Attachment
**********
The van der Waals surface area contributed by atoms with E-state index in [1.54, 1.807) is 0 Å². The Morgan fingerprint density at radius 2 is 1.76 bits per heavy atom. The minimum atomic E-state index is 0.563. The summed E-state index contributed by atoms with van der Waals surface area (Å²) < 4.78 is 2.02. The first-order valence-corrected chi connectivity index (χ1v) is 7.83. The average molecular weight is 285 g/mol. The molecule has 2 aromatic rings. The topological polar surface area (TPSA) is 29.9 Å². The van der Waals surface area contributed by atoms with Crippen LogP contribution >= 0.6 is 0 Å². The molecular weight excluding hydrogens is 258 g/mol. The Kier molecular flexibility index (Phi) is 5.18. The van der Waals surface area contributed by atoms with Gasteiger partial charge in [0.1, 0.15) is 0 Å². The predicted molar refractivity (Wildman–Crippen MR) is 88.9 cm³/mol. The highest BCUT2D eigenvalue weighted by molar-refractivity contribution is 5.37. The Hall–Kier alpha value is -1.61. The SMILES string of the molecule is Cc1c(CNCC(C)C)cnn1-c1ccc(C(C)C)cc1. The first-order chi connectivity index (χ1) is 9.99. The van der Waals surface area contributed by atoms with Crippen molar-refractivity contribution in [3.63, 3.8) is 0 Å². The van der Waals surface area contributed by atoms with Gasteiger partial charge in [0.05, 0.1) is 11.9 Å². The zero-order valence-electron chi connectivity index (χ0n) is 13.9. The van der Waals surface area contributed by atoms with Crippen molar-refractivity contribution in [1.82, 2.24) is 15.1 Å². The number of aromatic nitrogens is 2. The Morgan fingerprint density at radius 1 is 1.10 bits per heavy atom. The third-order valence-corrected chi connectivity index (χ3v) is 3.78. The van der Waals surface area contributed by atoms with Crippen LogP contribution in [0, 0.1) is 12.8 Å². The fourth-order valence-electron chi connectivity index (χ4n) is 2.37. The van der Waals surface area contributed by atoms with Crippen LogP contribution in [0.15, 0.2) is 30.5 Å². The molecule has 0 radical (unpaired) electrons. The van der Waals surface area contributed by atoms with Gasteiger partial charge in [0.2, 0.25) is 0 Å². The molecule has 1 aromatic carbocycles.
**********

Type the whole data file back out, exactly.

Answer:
The van der Waals surface area contributed by atoms with E-state index in [1.54, 1.807) is 0 Å². The Morgan fingerprint density at radius 2 is 1.76 bits per heavy atom. The minimum atomic E-state index is 0.563. The summed E-state index contributed by atoms with van der Waals surface area (Å²) < 4.78 is 2.02. The first-order valence-corrected chi connectivity index (χ1v) is 7.83. The average molecular weight is 285 g/mol. The molecule has 2 aromatic rings. The topological polar surface area (TPSA) is 29.9 Å². The van der Waals surface area contributed by atoms with Crippen LogP contribution >= 0.6 is 0 Å². The molecular weight excluding hydrogens is 258 g/mol. The Kier molecular flexibility index (Phi) is 5.18. The van der Waals surface area contributed by atoms with Gasteiger partial charge in [0.1, 0.15) is 0 Å². The predicted molar refractivity (Wildman–Crippen MR) is 88.9 cm³/mol. The highest BCUT2D eigenvalue weighted by molar-refractivity contribution is 5.37. The Hall–Kier alpha value is -1.61. The SMILES string of the molecule is Cc1c(CNCC(C)C)cnn1-c1ccc(C(C)C)cc1. The first-order chi connectivity index (χ1) is 9.99. The van der Waals surface area contributed by atoms with Crippen molar-refractivity contribution in [3.63, 3.8) is 0 Å². The van der Waals surface area contributed by atoms with Gasteiger partial charge in [0.05, 0.1) is 11.9 Å². The zero-order valence-electron chi connectivity index (χ0n) is 13.9. The van der Waals surface area contributed by atoms with Crippen molar-refractivity contribution in [1.82, 2.24) is 15.1 Å². The number of aromatic nitrogens is 2. The Morgan fingerprint density at radius 1 is 1.10 bits per heavy atom. The third-order valence-corrected chi connectivity index (χ3v) is 3.78. The van der Waals surface area contributed by atoms with Crippen LogP contribution in [0, 0.1) is 12.8 Å². The fourth-order valence-electron chi connectivity index (χ4n) is 2.37. The van der Waals surface area contributed by atoms with Crippen LogP contribution in [0.15, 0.2) is 30.5 Å². The molecule has 0 radical (unpaired) electrons. The van der Waals surface area contributed by atoms with Gasteiger partial charge in [0.2, 0.25) is 0 Å². The molecule has 1 aromatic carbocycles.